Anguilla – Don’t Judge an Island by its (scrubby) Interior

Another amazing Anguillan adventure in the books. Though our 11 year old is a seasoned Caribbean traveler, this was her first visit to our personal panacea.  And this time we were fortunate enough to fly right into AXA, thereby avoiding St. Martin and the expensive and lengthy customs/cab/ferry/customs process.  And what a treat it was.  I will never travel through SXM again if I can help it.  Though the zoo we bypassed there was unfortunately experienced in San Juan since we opted to spend one day/night due to a flight time change which could have potentially caused us to miss our flight.  Unfortunately this did happen to a nice couple we met on our flight, and they were forced to spend an unexpected night there.  But I won’t start this report with our experiences in and impression of San Juan as it certainly does not deserve top billing.  More on that at the end.

It was awesome to see the views of our favorite white, palm tree lined beaches and bays from such a low altitude.  Now if you were not looking out the window until right before landing, you might only catch a glimpse of a flat landscape with salt ponds, dirt roads, scrubby trees and half-finished homes. And you might think…this is not an attractive island.  But what it lacks in interior beauty, it makes up for with friendly faces, phenomenal restaurants, breathtaking beaches and gin clear waters.   As our wheels touched down, we could feel the stress drain from our bodies.  We were finally in our happy place.  Our rental (a compact Nissan March) from Andy’s was waiting for us outside of Wallblake airport and within 15 minutes of landing, our toes were in the sand.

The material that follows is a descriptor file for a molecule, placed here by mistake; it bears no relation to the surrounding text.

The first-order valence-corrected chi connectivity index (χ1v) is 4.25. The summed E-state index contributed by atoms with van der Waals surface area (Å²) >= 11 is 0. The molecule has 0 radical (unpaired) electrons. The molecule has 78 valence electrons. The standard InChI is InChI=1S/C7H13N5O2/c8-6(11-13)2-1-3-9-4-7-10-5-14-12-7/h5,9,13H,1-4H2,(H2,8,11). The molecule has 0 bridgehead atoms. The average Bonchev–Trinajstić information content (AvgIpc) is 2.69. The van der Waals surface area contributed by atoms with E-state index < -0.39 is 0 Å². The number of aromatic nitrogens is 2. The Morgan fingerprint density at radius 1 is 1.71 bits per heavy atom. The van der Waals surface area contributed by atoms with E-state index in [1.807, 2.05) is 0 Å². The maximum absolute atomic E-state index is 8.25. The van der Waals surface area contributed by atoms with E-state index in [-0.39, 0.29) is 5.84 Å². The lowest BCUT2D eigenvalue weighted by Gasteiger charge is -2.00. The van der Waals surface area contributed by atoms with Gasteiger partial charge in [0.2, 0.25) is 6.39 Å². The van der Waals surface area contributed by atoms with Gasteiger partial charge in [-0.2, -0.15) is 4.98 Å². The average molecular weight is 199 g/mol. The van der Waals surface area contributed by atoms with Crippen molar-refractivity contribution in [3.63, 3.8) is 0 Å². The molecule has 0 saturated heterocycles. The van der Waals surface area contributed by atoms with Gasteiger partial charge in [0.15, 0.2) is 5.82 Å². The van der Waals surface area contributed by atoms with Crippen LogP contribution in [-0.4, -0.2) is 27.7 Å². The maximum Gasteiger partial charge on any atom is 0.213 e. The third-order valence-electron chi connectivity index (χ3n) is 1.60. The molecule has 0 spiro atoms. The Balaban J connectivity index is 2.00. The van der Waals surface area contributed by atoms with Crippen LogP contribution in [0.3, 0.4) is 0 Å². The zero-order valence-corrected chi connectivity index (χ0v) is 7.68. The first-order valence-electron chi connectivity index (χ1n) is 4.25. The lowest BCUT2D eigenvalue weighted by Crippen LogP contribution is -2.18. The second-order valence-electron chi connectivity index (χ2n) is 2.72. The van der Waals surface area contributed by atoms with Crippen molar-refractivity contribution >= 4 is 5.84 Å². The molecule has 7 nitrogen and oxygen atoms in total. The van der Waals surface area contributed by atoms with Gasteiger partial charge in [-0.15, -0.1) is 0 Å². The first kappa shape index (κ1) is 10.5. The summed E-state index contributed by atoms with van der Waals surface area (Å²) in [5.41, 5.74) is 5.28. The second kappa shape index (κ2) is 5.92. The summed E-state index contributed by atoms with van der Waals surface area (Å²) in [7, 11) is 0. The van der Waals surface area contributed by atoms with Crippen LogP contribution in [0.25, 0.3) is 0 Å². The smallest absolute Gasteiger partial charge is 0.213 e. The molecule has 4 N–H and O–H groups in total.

Shoal Bay Villas was just wonderful.  So glad we chose to stay there.  Located on the best stretch of Shoal Bay East, the units have wonderful views of swaying palm trees, sand and Caribbean sea.  We stayed on the second floor in 1B and it was perfect.  Décor is bright and beachy and the rooms always smelled fresh and clean. Though when we weren’t sleeping, we basically lived on the balcony.  My only (minor) gripes are that there are no outlets in the bathroom and no washer/dryer on site.

As soon as we dumped our stuff and donned our swimsuits, we headed down the beach to Gwen’s Reggae Grill for Sunday Fun Day.  The Scratch Band we’d heard so much about was finishing their last song before a break –  but they never came back. Instead a young French fellow filled in.  Mark had his first of many Caribs that week, Ellie had her first of many Tings, and I tried one of Gwen’s famous rum punches.  Delicious.  And strong.  It was after 4 by the time we finished eating (burgers and curried chicken sandwiches), so we decided to check out Elodia’s.  Loved the steel drum band here and I almost wished we had gone there instead of Gwen’s.

Once back on our beach, we started meeting our neighbors.  Everyone was so friendly.  SBV is really like a little community.  Much more laid back feel than Meads Bay where we have stayed previously.  Mark isn’t so good with remembering names so he referred to everyone by where they lived.  Shout out to Bronx, Boston, Cincinnati, Ft. Worth, Wichita, Watertown, and Italy!  We especially miss Bob & Linda and Peggy & Bill!

Since we had eaten so late and had no provisions due to the fact that we chose beach over grocery shopping after we landed, we decided to venture back out and stock up for the week (gotta love a store where Absolut is cheaper than Smirnoff).  Tropical Distributors was closed so we made a one-stop shop at Best Buy.   We enjoyed cheese, crackers, hummus, and wine on the beach while watching the sunset, and Ellie swim.  Perfect.  Our routine each night after dinner was to sit on the balcony and take a walk along the beach. And despite the arsenal of high concentrate Deet products I brought to ward off any potential run ins with Zika, we never remembered to use them!